12. We call for an immediate end to systematic and cynical exploitation of Palestinian water resources which has caused much anger, frustration and despair among the Palestinians. Such unsustainable situation could trigger not only political-security crisis but potentially even a public health crisis in an already volatile region that can ill afford further threats to peace and security.

Mr. President,

13. Across the globe, my delegation is encouraged by the pursuance of collaborative efforts on transboundary water cooperation in the context of regional cooperation. Initiatives such as the Senegal River Basin Organization in Africa, the establishment of UNRCCA in Central Asia and the Blue Peace initiative in the Middle East that seek to harness water as an instrument of peace as opposed to a reason for conflict are inspiring.

14. I am pleased to share that in my own region Southeast Asia, the ten member states of ASEAN pursue such collaborative approach under the framework of the ASEAN Working Group on Water Resources Management or AWGWRM. Since 2005, AWGWRM has spearheaded implementation of the ASEAN Strategic Plan of Action on Water Resources Management.

15. In essence, this format provides a platform to enhance cooperation, promote networking and engagement in collaborative action towards the practical implementation of integrated water resources management in the region.

16. At the global level, we commend and support the ongoing effort and work of the Global High-Level Panel on Water and Peace led by Dr. Turk to strengthen the global architecture aimed at preventing and resolving water-related conflicts and tensions. We look forward to the release of the Panel’s final report and recommendations as a future contribution to the ongoing debate on water, peace and security.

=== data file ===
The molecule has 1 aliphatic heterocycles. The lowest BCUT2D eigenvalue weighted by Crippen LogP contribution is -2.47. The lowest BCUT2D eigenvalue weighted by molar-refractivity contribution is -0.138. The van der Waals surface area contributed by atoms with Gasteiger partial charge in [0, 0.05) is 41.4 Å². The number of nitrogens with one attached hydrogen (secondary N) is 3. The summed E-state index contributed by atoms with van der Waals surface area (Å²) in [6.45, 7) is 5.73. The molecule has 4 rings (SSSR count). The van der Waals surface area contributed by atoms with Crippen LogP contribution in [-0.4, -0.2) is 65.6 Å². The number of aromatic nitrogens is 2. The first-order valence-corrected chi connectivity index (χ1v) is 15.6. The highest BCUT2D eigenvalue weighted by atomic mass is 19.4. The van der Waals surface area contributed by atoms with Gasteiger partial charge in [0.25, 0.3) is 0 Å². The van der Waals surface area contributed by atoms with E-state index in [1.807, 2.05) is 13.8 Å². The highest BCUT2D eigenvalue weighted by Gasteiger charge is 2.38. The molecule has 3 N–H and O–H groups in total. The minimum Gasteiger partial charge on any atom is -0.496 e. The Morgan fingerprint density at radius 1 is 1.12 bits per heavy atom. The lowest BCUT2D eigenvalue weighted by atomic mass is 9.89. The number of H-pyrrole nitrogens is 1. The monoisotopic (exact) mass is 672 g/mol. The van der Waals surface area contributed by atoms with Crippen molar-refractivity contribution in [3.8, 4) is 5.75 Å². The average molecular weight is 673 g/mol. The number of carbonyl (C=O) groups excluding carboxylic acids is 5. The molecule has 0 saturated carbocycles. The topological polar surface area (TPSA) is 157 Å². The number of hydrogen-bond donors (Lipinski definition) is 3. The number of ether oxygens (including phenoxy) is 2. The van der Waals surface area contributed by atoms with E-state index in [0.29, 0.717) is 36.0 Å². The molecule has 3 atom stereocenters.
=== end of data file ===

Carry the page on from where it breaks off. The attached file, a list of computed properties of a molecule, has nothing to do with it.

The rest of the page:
Mr. President,

17. In concluding, I wish to highlight three additional points:

17.1. We acknowledge the potentially destabilizing effects that could arise from poorly managed conflicts and tensions related to water and water resources. Hence, it is vital that the capacity and capability of preventive diplomacy mechanisms and institutions including those deployed by the UN and by regional organisations continue to be supported;

17.2. It is vitally important to understand and address the negative impact of armed conflicts on water resources and related infrastructure, especially in those currently ongoing conflicts where we have seen the callous contamination of water and destruction of water-related infrastructure resources employed as military strategy or tactic in flagrant violation of applicable IHL norms and standards; and

17.3. In the post-conflict recovery phase, provision of safe water should rank among the highest priorities. Water, sanitation, and the associated delivery infrastructure are critical to economic development and the recovery of livelihoods in the aftermath of conflict. In this regard, partnerships, capacity building and transfers of technology are key to ensure sustainable water management in peace building effort. At the same time, collective efforts in achieving water related targets under SDG Goal 6 would help in addressing potential conflict driven by competition over increasingly scarce water resources. It is also vital that our collective efforts be further intensified in addressing the issue.

I thank you, Mr. President.

Ministry of Foreign Affairs of Malaysia
Wisma Putra
No. 1, Jalan Wisma Putra, Precinct 2
62602 Putrajaya, MALAYSIA

Sitemap


   Disclaimer: The Government of Malaysia shall not be liable for any loss or damage caused by the usage of any information obtained from this portal.
Copyright © 2015 MALAYSIA : United Nations Security Council (UNSC) 2015-2016

Go to top